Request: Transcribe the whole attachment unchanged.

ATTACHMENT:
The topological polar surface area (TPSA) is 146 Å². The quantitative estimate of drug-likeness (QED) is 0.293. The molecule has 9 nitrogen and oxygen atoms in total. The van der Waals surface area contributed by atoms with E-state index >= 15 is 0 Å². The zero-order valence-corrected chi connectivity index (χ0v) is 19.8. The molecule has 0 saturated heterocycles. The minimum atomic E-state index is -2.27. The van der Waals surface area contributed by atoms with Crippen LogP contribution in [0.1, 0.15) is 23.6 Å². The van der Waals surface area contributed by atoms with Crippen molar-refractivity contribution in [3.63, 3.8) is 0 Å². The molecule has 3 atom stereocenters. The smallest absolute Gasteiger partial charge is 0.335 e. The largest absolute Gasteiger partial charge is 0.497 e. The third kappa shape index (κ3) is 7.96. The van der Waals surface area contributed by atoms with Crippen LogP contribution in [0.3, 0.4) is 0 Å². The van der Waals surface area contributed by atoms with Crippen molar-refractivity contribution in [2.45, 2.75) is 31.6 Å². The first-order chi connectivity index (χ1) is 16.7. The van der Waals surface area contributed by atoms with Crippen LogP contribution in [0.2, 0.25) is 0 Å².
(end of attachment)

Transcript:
The topological polar surface area (TPSA) is 146 Å². The quantitative estimate of drug-likeness (QED) is 0.293. The molecule has 9 nitrogen and oxygen atoms in total. The van der Waals surface area contributed by atoms with E-state index >= 15 is 0 Å². The zero-order valence-corrected chi connectivity index (χ0v) is 19.8. The molecule has 0 saturated heterocycles. The minimum atomic E-state index is -2.27. The van der Waals surface area contributed by atoms with Crippen LogP contribution in [0.1, 0.15) is 23.6 Å². The van der Waals surface area contributed by atoms with Crippen molar-refractivity contribution in [3.63, 3.8) is 0 Å². The molecule has 3 atom stereocenters. The smallest absolute Gasteiger partial charge is 0.335 e. The largest absolute Gasteiger partial charge is 0.497 e. The third kappa shape index (κ3) is 7.96. The van der Waals surface area contributed by atoms with Crippen LogP contribution in [0.3, 0.4) is 0 Å². The van der Waals surface area contributed by atoms with Crippen molar-refractivity contribution in [2.45, 2.75) is 31.6 Å². The first-order chi connectivity index (χ1) is 16.7. The van der Waals surface area contributed by atoms with Crippen LogP contribution in [0.2, 0.25) is 0 Å².